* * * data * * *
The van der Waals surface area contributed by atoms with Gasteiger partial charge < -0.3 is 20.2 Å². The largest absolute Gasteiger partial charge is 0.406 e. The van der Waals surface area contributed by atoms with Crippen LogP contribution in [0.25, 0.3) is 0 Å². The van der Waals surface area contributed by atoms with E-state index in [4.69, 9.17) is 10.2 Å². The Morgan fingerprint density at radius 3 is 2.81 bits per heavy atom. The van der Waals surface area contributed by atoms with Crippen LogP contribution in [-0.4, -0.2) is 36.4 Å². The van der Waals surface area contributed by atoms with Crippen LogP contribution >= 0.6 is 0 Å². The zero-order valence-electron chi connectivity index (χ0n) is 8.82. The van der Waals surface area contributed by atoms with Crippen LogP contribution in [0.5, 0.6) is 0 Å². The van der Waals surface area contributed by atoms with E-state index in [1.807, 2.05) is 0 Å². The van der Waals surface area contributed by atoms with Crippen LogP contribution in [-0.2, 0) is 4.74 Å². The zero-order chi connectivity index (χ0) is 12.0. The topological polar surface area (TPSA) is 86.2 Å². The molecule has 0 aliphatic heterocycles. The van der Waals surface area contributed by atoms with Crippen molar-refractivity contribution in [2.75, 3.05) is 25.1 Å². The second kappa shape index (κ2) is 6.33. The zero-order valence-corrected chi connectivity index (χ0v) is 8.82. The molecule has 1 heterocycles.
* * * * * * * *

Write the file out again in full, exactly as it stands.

The van der Waals surface area contributed by atoms with Gasteiger partial charge < -0.3 is 20.2 Å². The largest absolute Gasteiger partial charge is 0.406 e. The van der Waals surface area contributed by atoms with Crippen LogP contribution in [0.25, 0.3) is 0 Å². The van der Waals surface area contributed by atoms with E-state index in [4.69, 9.17) is 10.2 Å². The Morgan fingerprint density at radius 3 is 2.81 bits per heavy atom. The van der Waals surface area contributed by atoms with Crippen LogP contribution in [-0.4, -0.2) is 36.4 Å². The van der Waals surface area contributed by atoms with Crippen LogP contribution >= 0.6 is 0 Å². The zero-order valence-electron chi connectivity index (χ0n) is 8.82. The van der Waals surface area contributed by atoms with Crippen LogP contribution in [0.5, 0.6) is 0 Å². The van der Waals surface area contributed by atoms with E-state index in [1.807, 2.05) is 0 Å². The van der Waals surface area contributed by atoms with Crippen LogP contribution in [-0.2, 0) is 4.74 Å². The zero-order chi connectivity index (χ0) is 12.0. The topological polar surface area (TPSA) is 86.2 Å². The molecule has 0 aliphatic heterocycles. The van der Waals surface area contributed by atoms with Crippen molar-refractivity contribution in [2.75, 3.05) is 25.1 Å². The second kappa shape index (κ2) is 6.33. The zero-order valence-corrected chi connectivity index (χ0v) is 8.82. The molecule has 1 heterocycles.